It is clearly settled that acceptance, as well as receipt of the goods, may be subsequent to the common-law bargain to which the statute is applicable, whether a contract to sell or a sale.18 A more difficult question relates to the rule covering the relative time of acceptance and receipt. That receipt may precede acceptance there seems no doubt. Thus, where goods are sent in accordance with the contract and the buyer takes them into his possession, this will constitute receipt, and when he thereafter examines them and assents to their quality, this will constitute acceptance.19 It is equally true that acceptance may precede the receipt. This was finally decided in England by the case of Cusack v. Robinson,20 and the decision

16Nicholson v. Bower, 1 E. & E. 172; Jamison v. Simon, 68 Col. 17, 8 Pac. 602; Hewes v. Jordan, 39 Md. 472; Remick v. Sandfurd, 120 Mass. 309; Kemensky v. Chapin, 193 Mass. 600, 79 N. E. 781; Mechanical Boiler Co. v. Kellner, 62 N. J. L. 544, 43 Atl. 699; Stone v. Browning, 51 N. Y. 211, 68 N. Y. 698; Gibbs v. Benjamin, 45 Vt. 124; Baton v. Eccles, 43 Wis. 227. Except in Iowa and perhaps Indiana. See supra, Sec. 640, n. 1.

17 Kemensky v. Chapin, 193 Mass. 500, 79 N. E. 781.

18 Buckingham v. Osborne, 44 Com.. 133; Coffin c. Bradbury, 3 Ida. 770, 36 Pac. 715, 95 Am. St. Rep. 37; Davis v. Moore, 13 Me. 424; Bush v. Holmes, 53 Me. 417; Marsh v. Hyde, 3 Gray, 331; McCarthy v. Nash, 14 Minn. 127; Ortloff v. Klitike, 43 Minn. 154, 44 N. W. 1085; Field v, Runk, 2 Zab. 525; McKnight v. Dun-lop, 5 N. Y. 537, 55 Am. Dec. 370; Jackson v. Tupper, 101 N. Y. 615, 5 N. E. 65; Danforth v. Walker, 40 Vt. 257; Cotterill v. Stevens, 10 Wis. 422.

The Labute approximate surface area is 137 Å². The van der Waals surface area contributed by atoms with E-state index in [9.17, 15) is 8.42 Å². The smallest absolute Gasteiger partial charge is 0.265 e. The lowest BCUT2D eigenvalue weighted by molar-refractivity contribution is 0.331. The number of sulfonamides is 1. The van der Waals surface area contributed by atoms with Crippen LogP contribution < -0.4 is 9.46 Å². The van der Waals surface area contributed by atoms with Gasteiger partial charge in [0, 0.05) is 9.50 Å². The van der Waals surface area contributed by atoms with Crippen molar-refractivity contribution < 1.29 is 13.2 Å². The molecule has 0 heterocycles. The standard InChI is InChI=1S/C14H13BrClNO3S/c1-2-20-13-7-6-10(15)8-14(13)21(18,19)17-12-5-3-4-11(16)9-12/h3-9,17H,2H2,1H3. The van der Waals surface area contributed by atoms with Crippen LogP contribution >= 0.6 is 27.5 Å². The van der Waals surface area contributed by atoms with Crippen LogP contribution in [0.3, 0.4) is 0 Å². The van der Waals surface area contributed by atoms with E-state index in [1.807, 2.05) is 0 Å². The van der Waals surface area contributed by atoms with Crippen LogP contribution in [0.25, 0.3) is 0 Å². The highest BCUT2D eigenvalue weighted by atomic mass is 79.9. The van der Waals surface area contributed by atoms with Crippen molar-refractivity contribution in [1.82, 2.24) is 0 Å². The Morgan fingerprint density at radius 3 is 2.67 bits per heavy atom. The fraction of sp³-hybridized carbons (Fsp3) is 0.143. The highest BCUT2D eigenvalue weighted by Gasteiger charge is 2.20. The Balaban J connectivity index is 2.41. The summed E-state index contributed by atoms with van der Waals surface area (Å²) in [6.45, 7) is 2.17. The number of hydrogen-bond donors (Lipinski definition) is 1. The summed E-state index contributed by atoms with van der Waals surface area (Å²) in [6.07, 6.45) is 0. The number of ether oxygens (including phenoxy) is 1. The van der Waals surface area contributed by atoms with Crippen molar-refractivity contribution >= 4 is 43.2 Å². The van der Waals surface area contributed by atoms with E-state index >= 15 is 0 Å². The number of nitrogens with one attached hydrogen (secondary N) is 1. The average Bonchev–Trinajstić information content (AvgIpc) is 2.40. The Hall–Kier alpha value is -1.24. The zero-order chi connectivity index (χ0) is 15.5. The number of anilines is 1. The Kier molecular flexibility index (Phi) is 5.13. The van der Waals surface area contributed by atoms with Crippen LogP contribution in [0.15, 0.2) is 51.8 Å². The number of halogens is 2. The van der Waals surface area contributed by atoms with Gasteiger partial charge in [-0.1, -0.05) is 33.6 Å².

19Knight v. Mann, 118 Mass. 143. See also cases cited supra, Sec. 542, note.

20 1 B. 4 S. 299. This case overruled certain expressions in Saunders v. Topp, 4 Ex. 390, to the effect that it is necessary that the acceptance should be subsequent to or contemporaneous with the receipt; but contrary expressions are to be found In Morton v. Tibbett, 15 Q. B. 428. In Cusack v. Robinson, Blackburn, J., quoted these and summarised the matter as follows: "The intention of the Legislature seems to have been that the contract should not be good unless partially executed; and it is partially executed if, after the vendee has finally agreed on the specific articles which he is to take under the contract, the vendor by the vendee's directions parts with the possession, and puts them under the control of the vendee, so as to put a complete end to all the rights of the unpaid vendor as such. We think, therefore, that there is nothing in the nature of the enactment to imply an intention, has been followed in the United States,21 though expressions may be found which seem, literally interpreted, to indicate a contrary understanding.22 The Uniform Sales Act, therefore, follows the existing law in declaring that acceptance may be either before or after delivery of the goods.23 Indeed, if the goods in regard to which the parties are dealing are identified, the agreement of the buyer to buy these goods is in itself an acceptance of them.24